“The solar PV system will dramatically reduce our need to source electricity from the grid. Once it’s installed and its performance is assessed, we’ll change the ways we operate to maximise our production during peaks of solar power generation. We want to minimise any electricity ‘leaking’ back to the grid to save money on the cost of doing business.

“Of course, we handmake a lot of our products. We think this puts us on a greener footing than some of our competitors, who mostly use machines to mass-produce products. Some things were better before people engineered the artisan out of them. At least we think so. 

"We’re conscious of our environmental impact and actively avoid higher energy consuming technologies (like cooling tunnels or blast chillers and freezers) and are against ultra-processing in our factory.

Dario Riccomini from Aldomak holding a tray of tablet.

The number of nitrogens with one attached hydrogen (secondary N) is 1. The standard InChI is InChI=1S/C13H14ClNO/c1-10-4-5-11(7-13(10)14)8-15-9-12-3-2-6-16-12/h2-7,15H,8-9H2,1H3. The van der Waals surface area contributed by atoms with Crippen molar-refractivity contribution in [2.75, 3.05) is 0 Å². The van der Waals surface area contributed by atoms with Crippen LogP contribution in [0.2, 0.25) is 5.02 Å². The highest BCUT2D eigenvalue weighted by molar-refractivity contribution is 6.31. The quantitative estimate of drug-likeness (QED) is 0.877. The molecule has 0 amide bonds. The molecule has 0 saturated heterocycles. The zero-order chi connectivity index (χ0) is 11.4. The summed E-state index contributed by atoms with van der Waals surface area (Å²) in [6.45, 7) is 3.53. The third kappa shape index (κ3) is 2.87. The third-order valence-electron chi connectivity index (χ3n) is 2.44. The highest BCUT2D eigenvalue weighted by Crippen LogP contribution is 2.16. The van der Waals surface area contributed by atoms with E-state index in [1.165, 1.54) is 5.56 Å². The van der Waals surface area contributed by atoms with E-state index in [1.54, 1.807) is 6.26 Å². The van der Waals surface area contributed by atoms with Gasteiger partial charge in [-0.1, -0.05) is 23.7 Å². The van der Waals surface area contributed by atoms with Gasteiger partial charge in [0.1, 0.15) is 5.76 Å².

“I’m pleased the tide is finally changing and we now know how to make a change. I hope this generation manages to correct the wrongs of previous eras while not making too many mistakes along the way.

“We believe that since there’s just one world, our burden on it should be minimal. It would be great to get to a place where all industry is in equilibrium with environmental needs. The biggest conundrum is whether consumers will accept higher prices for goods as this will be the price for true net zero results.

Accessing sustainability expertise 

“Our Scottish Enterprise account manager, Anne Macintyre, is a superb operator with a sharp mind, frank manner, and can-do attitude. Her expertise allows us to quickly develop or quash ideas on how we develop our goals.